Something else to note is the range of dates we’ve listed here, some of which extend as far back as 11 years or more. What this says is really pretty simple: These trucks are made to last, and to run well for a good long while. If you can get a 2005 truck that’s been taken care of and has reasonable mileage on it, you may very well be getting a truck with a lot of years left in it. That’s a testament to the craftsmanship and design of today’s leading pickups.

Tips for Buying a Used Pickup

Even so, we reiterate our caution: Do your homework. Using the VIN for a specific truck, get a full vehicle history. Inspect under the hood, as well as the interior and exterior of the vehicle, to ensure it’s been taken care of. Take it for a drive, and be mindful of anything that either sounds or feels off. Also make sure you buy from a reputable dealer—preferably a certified pre-owned vehicle seller. You can learn more about the used truck buying process by plugging in to our Get My Auto blog.

Audi A3 2017 Are you a luxury car enthusiast? And are you a lover of Audis, in particular? If
so, then Christmas may be coming a couple months early this year. It’s just been announced that the 2017 Audi A3 will hit retail in October. You can get all the details from a report over at Audi USA.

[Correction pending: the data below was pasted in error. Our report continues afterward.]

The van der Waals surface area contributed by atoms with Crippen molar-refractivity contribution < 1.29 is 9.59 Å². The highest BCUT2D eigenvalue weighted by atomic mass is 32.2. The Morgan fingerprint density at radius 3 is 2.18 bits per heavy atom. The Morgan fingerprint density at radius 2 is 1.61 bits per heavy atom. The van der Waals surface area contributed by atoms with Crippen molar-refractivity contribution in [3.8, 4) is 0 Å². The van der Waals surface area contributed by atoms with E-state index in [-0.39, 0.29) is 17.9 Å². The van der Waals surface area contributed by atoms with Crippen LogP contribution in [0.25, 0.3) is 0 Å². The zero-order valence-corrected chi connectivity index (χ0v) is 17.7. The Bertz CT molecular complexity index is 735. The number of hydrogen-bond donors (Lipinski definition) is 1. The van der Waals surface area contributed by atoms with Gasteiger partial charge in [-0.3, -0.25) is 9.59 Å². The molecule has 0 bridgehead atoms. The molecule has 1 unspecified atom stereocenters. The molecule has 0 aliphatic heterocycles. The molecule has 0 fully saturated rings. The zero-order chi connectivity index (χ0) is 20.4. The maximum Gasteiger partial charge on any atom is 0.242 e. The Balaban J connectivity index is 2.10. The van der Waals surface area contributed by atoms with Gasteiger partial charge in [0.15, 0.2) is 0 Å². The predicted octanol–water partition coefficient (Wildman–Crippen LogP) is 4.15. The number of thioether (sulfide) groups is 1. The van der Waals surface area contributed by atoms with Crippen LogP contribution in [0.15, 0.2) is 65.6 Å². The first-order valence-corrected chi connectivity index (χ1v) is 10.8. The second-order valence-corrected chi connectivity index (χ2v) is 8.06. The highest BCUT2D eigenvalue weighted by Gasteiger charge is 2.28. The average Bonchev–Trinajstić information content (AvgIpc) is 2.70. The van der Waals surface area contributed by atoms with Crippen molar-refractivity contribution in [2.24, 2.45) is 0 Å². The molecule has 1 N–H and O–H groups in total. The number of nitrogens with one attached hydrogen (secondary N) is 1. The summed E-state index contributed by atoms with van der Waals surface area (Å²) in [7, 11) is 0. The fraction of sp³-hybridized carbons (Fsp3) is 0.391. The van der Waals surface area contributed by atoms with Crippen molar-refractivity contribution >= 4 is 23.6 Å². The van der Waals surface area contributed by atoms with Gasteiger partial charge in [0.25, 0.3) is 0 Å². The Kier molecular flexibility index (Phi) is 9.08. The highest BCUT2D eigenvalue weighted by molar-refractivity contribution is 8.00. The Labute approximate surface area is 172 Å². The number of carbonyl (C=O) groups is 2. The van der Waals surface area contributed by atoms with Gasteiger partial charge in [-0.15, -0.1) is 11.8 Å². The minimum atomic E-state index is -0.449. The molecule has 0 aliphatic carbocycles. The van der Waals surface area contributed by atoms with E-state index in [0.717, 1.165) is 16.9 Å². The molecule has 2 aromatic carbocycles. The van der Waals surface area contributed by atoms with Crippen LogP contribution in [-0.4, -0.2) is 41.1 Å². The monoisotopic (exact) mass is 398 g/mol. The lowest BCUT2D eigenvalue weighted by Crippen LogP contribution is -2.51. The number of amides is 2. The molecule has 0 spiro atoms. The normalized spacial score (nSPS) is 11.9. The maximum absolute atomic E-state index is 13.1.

How Much Will the New Audi Cost?

While not everything is yet known about the new lineup of Audi vehicles, the company has made a partial pricing structure available. Here’s what we can tell you thus far:

The 2017 Audi A3 sedan with quattro all-wheel-drive will be available for $35,150 if you get the “Premium” model. An all-wheel drive model, with all the bells and whistles, will be available for $44,100.
Are convertibles your thing? Note that the 2017 Audi A3 Cabriolet will sell for $41,250 (starting price) and tops out at $50,200 for the “Prestige” version.
Finally, the 2017 Audi A3 performance sedan will start at $43,850 for the “Premium Plus” version. Meanwhile, the top-of-the-line “Prestige” model is priced at $49,350.

For each of these 2017 Audi A3 vehicles, a one-time $950 destination charge will also be required.

More Information About the 2017 Audi A3

2017 audi a3 cabriolet interior

There’s more to the A3 lineup then what we’ve mentioned here, though for the additional models, information is a little bit spottier. For example, the A3 with front-wheel drive, as well as the Sportback E-3 model, will also be available in updated forms, though Audi has not yet announced the pricing information for these vehicles.

As for the updates made to the new Audis, they seem tasteful and restrained. Audi isn’t remaking these cars from scratch, but rather is taking everything drivers love about them, refining them a bit, and adding a few new features. All of these new vehicles will include “Audi Pre Sense Front, a radar-based system that provides forward collision warning and automatic emergency braking,” the Edmunds article reports. Smartphone integration, rear cross-traffic assist, Audi virtual cockpit, and MMI touch are among the optional features that consumers can spring for.